The #Metoo movement is an international campaign against sexual harassment and assault that became popular in October last year after revelations of sexual misconduct allegations against Harvey Weinstein. The phrase ‘metoo’ has since then been used extensively on social media to demonstrate the prevalence of sexual harassment, especially in the workplace.
In India too, parallel to the rest of the world, we saw the #metoo movement take off. First came the list of alleged sexual predators in Indian academia that was complied by Raya Sarkar and Inji Pennu and widely circulated on the Internet. The second widely spoken about instance was the outpouring of allegations against Khodu Irani, owner of Pune joint, High Spirits. The list has invoked a storm that is yet to be studied and settled, but it is clear that the #metoo movement has empowered women to speak up about sexual harassment, doing its bit to increase solidarity and decrease the stigma.
The recently concluded Cannes Film Festival saw a powerful #metoo moment at the silent protest by women from the world’s film industries including Kristen Stewart, Marion Cotillard, Ava DuVernay, Salma Hayek, and Patty Jenkins. Eighty two of them stopped halfway up the red-carpeted stairs of the famed festival’s venue and stood linking arms — representing the number of female directors who have competed for the top Palme d’Or prize since 1946 in contrast to 1,700 male contenders. The collective statement read out in English and French by Australian actor Cate Blanchett and French film director Agnes Varda ended with the lines ‘The stairs of our industry must be accessible to all. Let’s climb.’
This naturally got me wondering about the state of our own film industries. Countless female actors including Radhika Apte, Priyanka Chopra, Kalki Koechlin, and Kangana Ranaut have spoken about the casting couch and experiences of being harassed by powerful men in the industry. Closer home in the south Indian film industries, actors like Aishwarya Rajesh, Lekha Washington, Shruthi Hariharan, Lakshmi Ramakrishnan, and Sai Pallavi have shared their accounts of rampant of sexual harassment in film. Actor Rima Kallingal has been actively taking on sexism in cinema and actor Parvathy has earned the titled ‘Feminichi’ for her continuing fight for women’s space in the movie-making world.
Tollywood actor Sri Reddy recently staged a topless protest outside the Telugu Film Chamber of Commerce after her allegations were ignored. The Women in Cinema Collective was formed after the rape of a popular actor shook the Malayalam Film industry. The Film Employees Federation of Kerala established a women’s wing later. Actor Varalakshmi Sarathkumar’s ‘Save Shakti’ is an initiative to make the film industry a safer space for women. The South Indian Film Women’s Association was formed recently to accommodate the concerns of all women working before and behind the camera.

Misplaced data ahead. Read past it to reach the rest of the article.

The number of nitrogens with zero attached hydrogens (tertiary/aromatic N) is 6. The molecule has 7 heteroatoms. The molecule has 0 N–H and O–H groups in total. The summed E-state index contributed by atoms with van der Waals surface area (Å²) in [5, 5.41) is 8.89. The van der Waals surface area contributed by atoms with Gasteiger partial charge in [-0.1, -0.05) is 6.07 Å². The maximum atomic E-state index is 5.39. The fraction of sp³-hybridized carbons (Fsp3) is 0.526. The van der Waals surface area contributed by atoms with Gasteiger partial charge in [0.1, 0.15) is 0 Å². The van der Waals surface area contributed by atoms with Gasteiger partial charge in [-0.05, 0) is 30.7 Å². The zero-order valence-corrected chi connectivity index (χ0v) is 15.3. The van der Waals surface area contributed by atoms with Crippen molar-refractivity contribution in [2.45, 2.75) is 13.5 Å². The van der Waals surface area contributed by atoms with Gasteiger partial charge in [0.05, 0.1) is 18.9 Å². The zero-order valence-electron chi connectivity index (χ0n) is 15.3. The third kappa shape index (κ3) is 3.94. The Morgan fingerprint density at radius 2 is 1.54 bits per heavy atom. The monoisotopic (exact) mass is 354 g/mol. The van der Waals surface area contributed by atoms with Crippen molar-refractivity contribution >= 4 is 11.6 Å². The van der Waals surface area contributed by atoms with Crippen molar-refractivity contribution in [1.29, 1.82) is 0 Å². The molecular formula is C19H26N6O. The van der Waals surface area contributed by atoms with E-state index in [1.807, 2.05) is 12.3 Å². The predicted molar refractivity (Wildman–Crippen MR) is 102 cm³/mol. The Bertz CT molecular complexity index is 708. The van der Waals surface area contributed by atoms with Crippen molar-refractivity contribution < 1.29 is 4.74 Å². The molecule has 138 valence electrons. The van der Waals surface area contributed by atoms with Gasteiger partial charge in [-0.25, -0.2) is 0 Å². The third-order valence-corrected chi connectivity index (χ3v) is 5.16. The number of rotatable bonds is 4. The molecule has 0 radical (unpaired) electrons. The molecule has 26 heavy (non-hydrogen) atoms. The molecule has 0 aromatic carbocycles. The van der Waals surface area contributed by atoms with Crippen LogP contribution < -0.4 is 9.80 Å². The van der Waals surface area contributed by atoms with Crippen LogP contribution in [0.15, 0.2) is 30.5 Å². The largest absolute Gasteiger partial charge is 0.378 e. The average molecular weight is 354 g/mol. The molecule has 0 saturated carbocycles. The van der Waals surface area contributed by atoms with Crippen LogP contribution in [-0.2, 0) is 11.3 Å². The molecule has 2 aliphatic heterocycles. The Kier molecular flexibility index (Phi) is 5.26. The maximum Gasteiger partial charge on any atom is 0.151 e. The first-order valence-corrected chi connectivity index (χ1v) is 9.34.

While all of this is to be lauded, that the industry remains male-dominated, that several of these men are in fact the perpetuators of sexual crimes, and the unions do not acknowledge rampant sexual harassment as a problem still remain red flags. It’s no surprise that men who are accused use their popularity and pull get the backing of organisations like the Nadigar Sangam and AMMA (Association of Malayalam Movie Artists). Victims on the other hand get little support, and continue screaming to an audience that is playing deaf; we are yet to have mechanisms in place to address sexual harassment in the film industry. Film viewers much like the industry remain passive to these allegations, evangelic of the misogyny they imbibe from their stars on screen, using their mass on social media to shut down women’s voices and waiting to take actors accused of assault straight into their arms. Film and society remain an unsolved chicken and egg mystery.
More women in the industry may help the causes of both sexual harassment and recognition (only one woman, Aparna Sen, has won the National Film award in all these years). When society has accepted the industry for what it is to a point of normalising sexual harassment in cinema, termed the women in it ‘different’ and discouraging ‘its’ women from entering filmdom to protect them, there are a lesser number of women. The industry will stay a male haven, running high on entitlement. Women get no support on speaking out and we have more evidence to diss the industry instead of calling out the men. What is it going to take, or how many women will it take to break the viscous cycle of industry stigma-less numbers- more harassment — less voices and back to the start to change the game, or win it?
The writer is a city-based activist, in-your-face feminist and a media glutton